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Heather Roy's Diary: The Emissions Trading Scheme


Friday, October 31, 2008

"Heather Roy's Diary" is the weekly newsletter from Heather Roy MP.

To receive the Diary every week, email sally.guinness@parliament.govt.nz, with "subscribe to Heather Roy's Diary" in the subject line.

The Emissions Trading Scheme

The Emissions Trading Scheme - aka the ETS - is a piece of legislation that should be a big election issue, but seems only to be of concern in rural New Zealand. It is designed to meet New Zealand's commitments under the Kyoto Protocol which, in turn, is designed to reduce the creation of gases linked to global warming.

The reason the ETS should be an election issue is that it will produce certain cost based on uncertain science and even worse economics. The legislation is hastily written and was pushed through in the dying stages of the last legislative term. It is going to cost you and me a lot of money and will make no difference at all to the Earth's ambient temperature.

The reason it ISN'T an issue is that it has the support of both National and Labour, and the media appears interested in only the two largest Parties. While serious economic problems swirl around us, the front page news is dominated by 'who is going with who' like gossip around a school leavers' ball.

First, a little history: concern about climate change has been with us a long time, with the Bible describing God's wrath expressed in the form of storms, droughts and floods. This concern developed a scientific gloss in recent decades, and it has been established that we are currently in an 'interglacial' - or warm - period between ice ages. In the 1970s there was some speculation as to how civilisation would cope with a new freeze and the general consensus was that it wouldn't be pleasant.

In the 1980s and 1990s, however, temperature measurements began to rise. The view changed, and global warming was seen as the major issue. The mechanism was more easily understood as increasing levels of carbon dioxide and other gases affect the atmosphere's absorption of heat, and human beings are big producers of carbon dioxide.

Now, while I have doubts about the science behind the global warming policies, the issue attracts views of religious intensity.

But if we assume that rising levels of carbon dioxide are undesirable, then the question arises as to whether or not carbon emissions trading is the best solution.

It works like this: the Government sets a limit or cap on the amount of carbon dioxide that can be emitted. Companies or other groups that produce carbon dioxide are issued emission permits to establish their quota. They are said to be 'grandfathered' in, on the grounds that they're simply doing what they've always done. So a factory heated by a coal-burning furnace would get credits equivalent to its current CO2 output.

The catch for business is that any new company - or an existing one planning to expand - is required to hold an equivalent number of allowances which can be purchased from someone who has made savings in carbon dioxide output. An alternative is to plant trees, which can be considered as carbon stores.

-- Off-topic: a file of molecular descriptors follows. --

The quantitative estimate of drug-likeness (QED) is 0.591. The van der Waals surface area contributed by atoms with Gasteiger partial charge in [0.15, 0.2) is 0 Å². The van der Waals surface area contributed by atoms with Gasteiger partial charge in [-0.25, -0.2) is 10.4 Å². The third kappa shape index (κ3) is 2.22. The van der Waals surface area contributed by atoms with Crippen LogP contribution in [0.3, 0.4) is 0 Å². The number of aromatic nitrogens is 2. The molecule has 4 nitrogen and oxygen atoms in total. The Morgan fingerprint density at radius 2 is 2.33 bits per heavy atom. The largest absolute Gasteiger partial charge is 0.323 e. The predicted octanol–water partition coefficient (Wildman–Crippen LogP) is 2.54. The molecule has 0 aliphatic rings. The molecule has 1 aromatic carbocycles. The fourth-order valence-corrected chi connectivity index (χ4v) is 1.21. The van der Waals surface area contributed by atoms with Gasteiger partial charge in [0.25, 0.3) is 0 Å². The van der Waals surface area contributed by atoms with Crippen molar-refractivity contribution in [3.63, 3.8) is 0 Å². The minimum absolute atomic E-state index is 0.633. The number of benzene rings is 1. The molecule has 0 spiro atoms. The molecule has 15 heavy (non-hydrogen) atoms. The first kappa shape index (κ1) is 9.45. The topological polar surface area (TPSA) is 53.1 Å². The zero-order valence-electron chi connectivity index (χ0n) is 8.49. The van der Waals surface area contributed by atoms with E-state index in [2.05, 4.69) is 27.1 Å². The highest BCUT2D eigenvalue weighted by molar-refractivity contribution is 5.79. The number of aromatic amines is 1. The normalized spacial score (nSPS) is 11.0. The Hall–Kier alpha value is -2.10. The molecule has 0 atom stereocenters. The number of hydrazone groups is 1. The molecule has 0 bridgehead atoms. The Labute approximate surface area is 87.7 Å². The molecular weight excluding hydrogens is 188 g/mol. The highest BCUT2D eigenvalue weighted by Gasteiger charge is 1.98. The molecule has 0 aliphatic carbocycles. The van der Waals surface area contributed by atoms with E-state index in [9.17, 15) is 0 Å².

Details Of Carbon Trading

The details of the system combine both dullness and complexity, so I would suggest that only the most enthusiastic - or the most financially exposed - read on.

Under the New Zealand Emissions Trading Scheme (NZ ETS), certain businesses will be 'points of obligation'. The Government has yet to announce who will be 'appointed' as having an obligation to obtain tradable emission units - these will be known as New Zealand Units or NZUs - to cover their direct emissions or emissions associated with their product.

For economic efficiency reasons, a 'point of obligation' will generally be an upstream point of the sector - for example: fuel companies will carry the liability in the first instance, not motorists, but costs will inevitably be passed on.

A cynic might add that being forced to carry obligations under the scheme will be very unpopular so the number will be limited. It is anticipated that there will be around 200 people or companies who will be obliged to participate in the NZ ETS. Those who are generating credits - such as foresters - may want to join.

To begin with, those with carbon obligations can expect to be allocated NZUs, and the Government has indicated that in many sectors NZUs will be freely allocated. However, where the company is capable of passing on the cost of carbon - such as electricity generators and fuel companies - the Government will NOT freely allocate NZUs. As the company could pass on the charge in higher prices to electricity or fuel, a free allocation would result in a windfall profit. The Government has applied the principle that, where carbon costs can be 'passed through' or on, NZUs will be auctioned rather than given freely.

So some carbon credits will be given away, some will be auctioned, and some will have to be bought on the 'free market'. And the decision on this will be subject to arbitrary Government whim.

All sides are predicting disaster. Some predict disaster for the planet if nothing is done. Others, like me, predict disaster for those least able to afford increased costs - electricity and fuel, for example - forced on them in uncertain economic times when they are already struggling. Agriculture is still the backbone of the country, but no one seems to care about the farmers - the greatest implications of all will be imposed on them.


ENDS

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